Bernd Eichinger was Germany's most successful postwar film producer.
He transformed the failing Constantin Film Produktion intoa major force with a string of international hits including the children'sfantasy The Never Ending Story (1984), the Sean Connery thriller The Name of the Rose (1986), and the horror film Resident Evil (2002) and its three sequels. He also produced independently the acclaimed film about the last days of Hitler, Downfall (2004), which he also wrote.
He fearlessly courted controversy with such films as an adaptation of Hubert Selby Jr's Last Exit to Brooklyn (1989), a sensational novel about life among drug addicts and prostitutes in the "Red Hook" section of Brooklyn, and Downfall, which, though nominated for an Oscar as Best Foreign Film, was attacked by many for showing the human side of Hitler, played by Bruno Ganz, who later stated, "I needed to feel some compassion for Hitler, for fractions of a second, in order to play him. I cannot only hate this person."
The son of a doctor, Eichinger was born in Neuburg an der Donau, north-west of Munich, in 1949. In 1970 he enrolled at Munich's Television and Film Academy, and after graduating in 1973 he formed his first production company, Solaris Film, where he was able to promote the work of Germany's "New Wave" of directors, including Wim Wenders and Wolfgang Peterson. In 1979 he took control of Constantin Film, where the hits he produced included Uli Edel's Christiane F (1982), Peterson's The Never Ending Story, a children's fantasy combining live action and animation, and Bille August's The House of the Spirits (1993). Jean-Jacques Arnaud's The Name of the Rose, based on Umberto Eco's 14th-century mystery novel in which a Benedictine Abbey is plagued by a rash of murders which are investigated by a nonconformist monk (Sean Connery) and his novice (Christian Slater), was an international hit, though not in the US.
Eichinger directed a handful of films, notably Das Madchen Rosemarie (A Girl Called Rosemarie, 1996), while his other productions included Bille August's Smilla's Sense of Snow (1997), a mystery set in Scandinavia; Resident Evil, based on Japanese video games; and Tim Story's super-hero comic-book fantasy, Fantastic Four (2005), which also spawned a sequel. In 2001 he was co-producer of the winner of the Oscar for best foreign language film, Nowhere in Africa, which told of a Jewish German family who settle in Kenya in the 1930s.
Eichinger based his script for Downfall partly on the memoirs of one of Hitler's secretaries and partly on historical texts. Directed by Oliver Hirschbiegel and set mainly in Hitler's bunker during the last days of the Third Reich as the battle of Berlin rages outside, it was one of his most critically acclaimed films as well as one of his most provocative, due to scenes such as the one in which Eva Braun presents Hitler with a chocolate birthday cake.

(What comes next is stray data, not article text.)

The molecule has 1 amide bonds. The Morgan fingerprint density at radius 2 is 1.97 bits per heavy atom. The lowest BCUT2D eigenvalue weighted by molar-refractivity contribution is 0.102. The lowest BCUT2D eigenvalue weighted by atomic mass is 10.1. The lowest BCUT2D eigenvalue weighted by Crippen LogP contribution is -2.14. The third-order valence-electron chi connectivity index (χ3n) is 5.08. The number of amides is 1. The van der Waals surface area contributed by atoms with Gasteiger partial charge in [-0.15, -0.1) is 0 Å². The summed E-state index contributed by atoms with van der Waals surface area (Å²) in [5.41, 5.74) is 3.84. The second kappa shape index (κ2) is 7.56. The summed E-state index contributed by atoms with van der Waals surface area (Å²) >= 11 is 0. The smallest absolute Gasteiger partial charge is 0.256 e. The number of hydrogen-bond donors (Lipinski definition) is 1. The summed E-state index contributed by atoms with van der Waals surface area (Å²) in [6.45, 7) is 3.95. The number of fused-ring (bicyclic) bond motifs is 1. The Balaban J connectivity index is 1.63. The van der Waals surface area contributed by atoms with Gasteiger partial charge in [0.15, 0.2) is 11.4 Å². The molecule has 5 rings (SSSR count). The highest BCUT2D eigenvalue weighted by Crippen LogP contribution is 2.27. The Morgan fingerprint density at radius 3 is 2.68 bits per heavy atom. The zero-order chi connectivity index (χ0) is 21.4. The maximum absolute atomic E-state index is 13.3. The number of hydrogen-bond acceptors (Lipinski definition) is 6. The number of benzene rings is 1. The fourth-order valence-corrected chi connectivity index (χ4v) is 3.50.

Wim Wenders was among those who objected to the film's looking at the period "through the eyes of the perpetrators, generating a kind of benevolent understanding of them." In response, Eichinger conceded that the Nazi period was the worst in German history and "traumatised not only the generation that was involved, but traumatised also my generation," adding, "There is no such thing as telling the truth and not taking everything into consideration. Otherwise you are a Stalinist with one view of things. You burn what doesn't fit your position or put it into the archives because you want to show only bad and good. When I wrote this script, the important thing for me was to show the grey."
In 2005 Eichinger made his first attempt at staging opera, with a production of Wagner's Parsifal at Berlin's Staatsoper, conducted by Daniel Barenboim. Relying heavily on video to depict explosions and collapsing buildings, Eichinger moved some of the action to New York and dressed the Knights of the Holy Grail as rockers and punks. The result was roundly booed by those members of the audience who had remained to the end. Eichinger returned to film, both producing and writing Perfume: The Story of a Murderer (2006) and Edel's Oscar-nominated Der Baader Meinhof Complex (2008).
Noted for his trademark white plimsolls, Eichinger was rarely without female companionship. The actress Katja Flint was a long-time partner in the 1990s, followed by another actress, Corinna Harfouch (1999-2004), and he was also linked to actresses Hannelore Eisner and Barbara Rudnik. In 2006 he married the journalist Katja Hoffman, and is also survived by a daughter, Nina Eichinger, a television presenter.
His death from a heart attack at 61 shocked the German film industry. Television stations altered their schedules to show his films, and Dieter Kosslich, director of the Berlin Film Festival, described him as a "visionary producer and passionate cineaste," and added that he will be honoured posthumously at this year's Festival.
Bernd Eichinger, film producer, director and writer: born Neuburg an der Donau, Germany 11 April 1949; married 2006 Katja Hoffman; one daughter; died Los Angeles 24 January 2011.